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Blood Clots: Everything you should know

Blood Clots: Everything you should know

Blood clots are known to cause a whole range of uncomfortable symptoms. They are a particularly fatal danger after a patient has undergone surgery. Blood clots can cause paralysis, heart attacks, strokes and other scary conditions.

Blood clots can be stationary or can move through the bloodstream. There are also many names for the different effects blood clots cause on the body and the type of blood clots you can fall victim to.
There are medications that can assist in breaking up blood clots, as well as exercises, clothing and dietary changes that can prevent them. 

Blood clots are also a healthy, natural response of the body to assist with injury.

What is a blood clot?

By definition, a blood clot is the final product of the blood coagulation step in haemostasis (a process to prevent and stop bleeding). There are two components in a blood clot: aggregated platelets and red blood cells that form a plug, and a mesh of cross-linked fibrin protein.

A blood clot is a solid mass of blood. The blood in your body is needed for two things: it flows through the body, carrying nutrients to the various organs and limbs and clot when there is a cut or injury to avoid bleeding out. When these two functions combine, the results can be fatal. 

A blood clot that moves through the body is called an embolism, and a stationery blood clot is called a thrombus. 

Blood clots form by going through a series of chemical reactions in the blood. According to WebMD, particles in the blood called platelets are “turned on” by triggers that are released when a blood vessel gets damaged. These platelets stick to the walls in the area and to each other, changing shape to form a plug that fills in the broken part to stop blood from leaking out.

As the plug grows, proteins called clotting factors signal each other to cause a rapid chain reaction. It ends with a dissolved substance in your blood that turns into long strands of fibrin. These get tangled up with the platelets in the plug to create a net that traps even more platelets and cells. This means that the clot is growing and becoming more difficult to break apart. At this point, it starts to pose a risk to your health.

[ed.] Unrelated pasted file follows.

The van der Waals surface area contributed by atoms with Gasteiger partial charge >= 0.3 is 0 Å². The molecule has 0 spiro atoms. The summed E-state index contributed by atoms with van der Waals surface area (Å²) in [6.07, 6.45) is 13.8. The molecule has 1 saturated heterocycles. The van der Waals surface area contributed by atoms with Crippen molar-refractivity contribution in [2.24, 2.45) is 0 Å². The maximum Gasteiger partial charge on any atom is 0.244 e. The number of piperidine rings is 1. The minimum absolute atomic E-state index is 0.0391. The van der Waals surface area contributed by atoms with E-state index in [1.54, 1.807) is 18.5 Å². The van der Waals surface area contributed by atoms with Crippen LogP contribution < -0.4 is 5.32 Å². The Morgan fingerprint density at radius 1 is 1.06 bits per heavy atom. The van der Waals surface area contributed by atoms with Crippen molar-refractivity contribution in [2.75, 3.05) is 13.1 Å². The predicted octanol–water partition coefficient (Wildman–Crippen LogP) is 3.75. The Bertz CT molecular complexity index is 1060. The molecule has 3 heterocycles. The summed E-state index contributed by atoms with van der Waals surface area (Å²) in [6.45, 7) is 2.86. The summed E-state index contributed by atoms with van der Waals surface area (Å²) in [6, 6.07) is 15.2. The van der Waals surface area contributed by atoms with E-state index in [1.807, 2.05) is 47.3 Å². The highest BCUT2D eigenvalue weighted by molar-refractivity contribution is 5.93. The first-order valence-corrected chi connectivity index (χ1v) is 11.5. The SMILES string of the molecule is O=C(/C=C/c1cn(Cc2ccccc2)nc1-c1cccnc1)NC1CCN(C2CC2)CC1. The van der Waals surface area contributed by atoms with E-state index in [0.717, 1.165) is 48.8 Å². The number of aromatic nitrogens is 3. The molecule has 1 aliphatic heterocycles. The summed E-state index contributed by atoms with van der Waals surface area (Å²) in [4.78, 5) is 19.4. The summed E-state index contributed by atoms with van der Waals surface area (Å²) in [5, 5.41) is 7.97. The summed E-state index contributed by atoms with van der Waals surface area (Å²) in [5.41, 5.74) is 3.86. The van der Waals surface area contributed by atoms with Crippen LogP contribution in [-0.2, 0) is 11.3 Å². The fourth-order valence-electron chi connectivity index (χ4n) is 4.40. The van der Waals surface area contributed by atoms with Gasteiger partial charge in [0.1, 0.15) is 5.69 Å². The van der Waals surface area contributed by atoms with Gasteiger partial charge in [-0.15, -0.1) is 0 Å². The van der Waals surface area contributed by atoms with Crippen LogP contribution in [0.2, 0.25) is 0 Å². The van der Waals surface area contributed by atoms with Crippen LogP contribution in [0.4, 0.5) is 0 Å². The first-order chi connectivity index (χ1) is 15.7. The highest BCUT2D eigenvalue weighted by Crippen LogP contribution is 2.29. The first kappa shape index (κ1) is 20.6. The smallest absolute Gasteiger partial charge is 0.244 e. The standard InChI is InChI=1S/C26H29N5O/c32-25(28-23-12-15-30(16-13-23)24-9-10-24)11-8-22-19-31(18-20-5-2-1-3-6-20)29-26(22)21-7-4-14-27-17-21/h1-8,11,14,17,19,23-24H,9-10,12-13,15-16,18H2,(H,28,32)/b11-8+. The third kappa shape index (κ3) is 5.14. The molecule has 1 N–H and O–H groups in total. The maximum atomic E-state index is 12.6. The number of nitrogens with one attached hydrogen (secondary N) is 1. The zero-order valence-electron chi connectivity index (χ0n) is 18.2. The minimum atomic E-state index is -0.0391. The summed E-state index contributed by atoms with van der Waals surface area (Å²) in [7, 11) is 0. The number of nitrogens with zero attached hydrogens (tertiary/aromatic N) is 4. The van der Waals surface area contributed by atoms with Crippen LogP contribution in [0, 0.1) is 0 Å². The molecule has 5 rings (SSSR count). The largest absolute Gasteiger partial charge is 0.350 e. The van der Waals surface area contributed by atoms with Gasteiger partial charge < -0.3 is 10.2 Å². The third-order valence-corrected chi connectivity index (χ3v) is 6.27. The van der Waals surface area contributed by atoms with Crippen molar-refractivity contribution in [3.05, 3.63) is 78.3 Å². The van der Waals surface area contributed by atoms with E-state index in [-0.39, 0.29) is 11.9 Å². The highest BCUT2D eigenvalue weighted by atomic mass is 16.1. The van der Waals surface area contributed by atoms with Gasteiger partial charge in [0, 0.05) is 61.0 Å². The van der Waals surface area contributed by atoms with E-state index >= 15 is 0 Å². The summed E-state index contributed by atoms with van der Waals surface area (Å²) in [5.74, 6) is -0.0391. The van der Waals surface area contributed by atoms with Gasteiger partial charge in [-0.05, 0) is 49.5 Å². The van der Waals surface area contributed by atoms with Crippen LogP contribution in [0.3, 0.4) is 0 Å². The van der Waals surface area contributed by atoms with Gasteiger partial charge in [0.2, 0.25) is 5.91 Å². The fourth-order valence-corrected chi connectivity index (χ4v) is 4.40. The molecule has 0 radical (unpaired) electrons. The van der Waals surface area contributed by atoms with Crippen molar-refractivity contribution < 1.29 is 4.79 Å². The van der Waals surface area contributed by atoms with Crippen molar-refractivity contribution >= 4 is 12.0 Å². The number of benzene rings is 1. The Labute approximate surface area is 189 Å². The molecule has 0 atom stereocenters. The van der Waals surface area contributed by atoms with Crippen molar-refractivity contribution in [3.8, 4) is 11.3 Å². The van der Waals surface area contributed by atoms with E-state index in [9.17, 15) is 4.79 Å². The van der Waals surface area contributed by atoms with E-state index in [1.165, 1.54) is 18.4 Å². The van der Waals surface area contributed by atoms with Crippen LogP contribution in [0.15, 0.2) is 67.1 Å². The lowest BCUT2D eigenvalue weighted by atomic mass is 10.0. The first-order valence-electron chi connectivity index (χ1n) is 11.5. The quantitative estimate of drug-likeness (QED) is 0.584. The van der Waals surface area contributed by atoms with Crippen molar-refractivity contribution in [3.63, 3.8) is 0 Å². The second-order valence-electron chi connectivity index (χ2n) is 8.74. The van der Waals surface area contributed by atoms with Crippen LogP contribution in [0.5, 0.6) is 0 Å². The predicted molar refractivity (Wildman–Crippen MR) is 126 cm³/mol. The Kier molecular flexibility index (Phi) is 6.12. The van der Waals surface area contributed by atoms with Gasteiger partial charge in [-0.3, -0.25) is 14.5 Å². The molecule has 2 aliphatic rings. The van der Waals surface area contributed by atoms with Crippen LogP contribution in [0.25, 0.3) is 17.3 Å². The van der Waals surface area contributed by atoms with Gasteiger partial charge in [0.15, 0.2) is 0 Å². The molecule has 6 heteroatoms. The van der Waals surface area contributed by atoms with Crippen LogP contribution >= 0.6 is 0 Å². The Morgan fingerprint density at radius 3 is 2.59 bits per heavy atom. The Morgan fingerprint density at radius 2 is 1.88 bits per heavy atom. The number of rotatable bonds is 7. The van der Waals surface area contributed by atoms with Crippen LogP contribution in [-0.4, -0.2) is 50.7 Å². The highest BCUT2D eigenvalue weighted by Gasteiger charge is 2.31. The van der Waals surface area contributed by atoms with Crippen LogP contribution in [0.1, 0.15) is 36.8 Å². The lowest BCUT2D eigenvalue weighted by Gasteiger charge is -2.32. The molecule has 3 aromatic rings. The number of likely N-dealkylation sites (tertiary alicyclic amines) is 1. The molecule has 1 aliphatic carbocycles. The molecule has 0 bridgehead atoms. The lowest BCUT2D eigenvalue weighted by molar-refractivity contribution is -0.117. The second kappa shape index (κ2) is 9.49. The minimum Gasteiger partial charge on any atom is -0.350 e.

Other proteins offset extra clotting-factor proteins so that the clot does not spread further than it needs to.

Then, once the broken area of the body is healed, the body will start to naturally break the clot down. The tough fibrin strands dissolve, and your blood absorbs the platelets and cells of the clot.

When the last step doesn’t happen, you can get very, very ill. 

Why are blood clots dangerous?

A blood clot can end up in the lungs, heart, brain or limbs if it breaks away and moves through the bloodstream, says Healthline. This can lead to serious complications. The clot can disrupt the blood flow to important organs. A blood clot that goes to the heart will cause a heart attack. A blood clot that goes into the brain will cause a stroke. 

Other complications of a blood clot

Pulmonary embolisms are blood clots that lodge in a lung, causing a lack of oxygen. Some blood clots can lodge in the kidneys and cause damage, even kidney failure. Blood clots also form during pregnancy and can cause complications like premature labour, miscarriage and maternal death.

According to Healthline, deep vein thrombosis is another complication. This is what happens when a clot forms in a deep vein in an arm or leg. These can cause symptoms at the site, but can also lead to more serious complications if clots break away and travel to the lungs.

Who is at risk of Blood Clots?

People who are most likely to suffer from blood clots usually have underlying conditions, or take medications that affect the blood. 

Those most susceptible include women who are taking oral contraceptives or are pregnant or those who have undergone surgery. Also, people who are immobile for long periods of time, or are wheelchair bound, bedridden or in recovery. The elderly, cancer patients and diabetics are also high-risk people.

People who smoke regularly or drink excessive alcohol are also at risk. 

Another medical procedure that can leave a patient susceptible to clotting is  the insertion of central, intravenous lines and anything that requires piercing through the skin and veins. 

Affinity Health

Staying healthy, especially amid the COVID-19 pandemic is very important. If you notice any of the above signs, contact your doctor immediately. Having medical insurance, especially in such unprecedented times, cannot only save you cash, but offer you peace of mind. Visit the Affinity Health website to see which options fit your lifestyle and budget.